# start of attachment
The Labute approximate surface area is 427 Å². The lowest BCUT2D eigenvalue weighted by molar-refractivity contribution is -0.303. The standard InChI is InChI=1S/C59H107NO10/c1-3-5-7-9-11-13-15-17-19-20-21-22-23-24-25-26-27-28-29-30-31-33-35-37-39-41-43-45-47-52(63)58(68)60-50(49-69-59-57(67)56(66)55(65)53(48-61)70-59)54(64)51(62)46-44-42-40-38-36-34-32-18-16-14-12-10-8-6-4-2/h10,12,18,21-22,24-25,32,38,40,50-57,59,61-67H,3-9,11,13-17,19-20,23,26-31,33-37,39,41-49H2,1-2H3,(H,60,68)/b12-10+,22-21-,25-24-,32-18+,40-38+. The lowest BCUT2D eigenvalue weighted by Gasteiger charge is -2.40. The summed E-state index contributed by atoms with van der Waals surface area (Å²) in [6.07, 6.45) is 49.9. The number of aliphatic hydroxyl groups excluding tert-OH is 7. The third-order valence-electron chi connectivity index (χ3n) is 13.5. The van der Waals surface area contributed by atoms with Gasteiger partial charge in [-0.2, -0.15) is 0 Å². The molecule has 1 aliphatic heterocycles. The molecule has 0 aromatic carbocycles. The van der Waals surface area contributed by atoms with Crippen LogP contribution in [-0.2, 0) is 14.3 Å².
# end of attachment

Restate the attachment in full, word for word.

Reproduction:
The Labute approximate surface area is 427 Å². The lowest BCUT2D eigenvalue weighted by molar-refractivity contribution is -0.303. The standard InChI is InChI=1S/C59H107NO10/c1-3-5-7-9-11-13-15-17-19-20-21-22-23-24-25-26-27-28-29-30-31-33-35-37-39-41-43-45-47-52(63)58(68)60-50(49-69-59-57(67)56(66)55(65)53(48-61)70-59)54(64)51(62)46-44-42-40-38-36-34-32-18-16-14-12-10-8-6-4-2/h10,12,18,21-22,24-25,32,38,40,50-57,59,61-67H,3-9,11,13-17,19-20,23,26-31,33-37,39,41-49H2,1-2H3,(H,60,68)/b12-10+,22-21-,25-24-,32-18+,40-38+. The lowest BCUT2D eigenvalue weighted by Gasteiger charge is -2.40. The summed E-state index contributed by atoms with van der Waals surface area (Å²) in [6.07, 6.45) is 49.9. The number of aliphatic hydroxyl groups excluding tert-OH is 7. The third-order valence-electron chi connectivity index (χ3n) is 13.5. The van der Waals surface area contributed by atoms with Gasteiger partial charge in [-0.2, -0.15) is 0 Å². The molecule has 1 aliphatic heterocycles. The molecule has 0 aromatic carbocycles. The van der Waals surface area contributed by atoms with Crippen LogP contribution in [-0.2, 0) is 14.3 Å².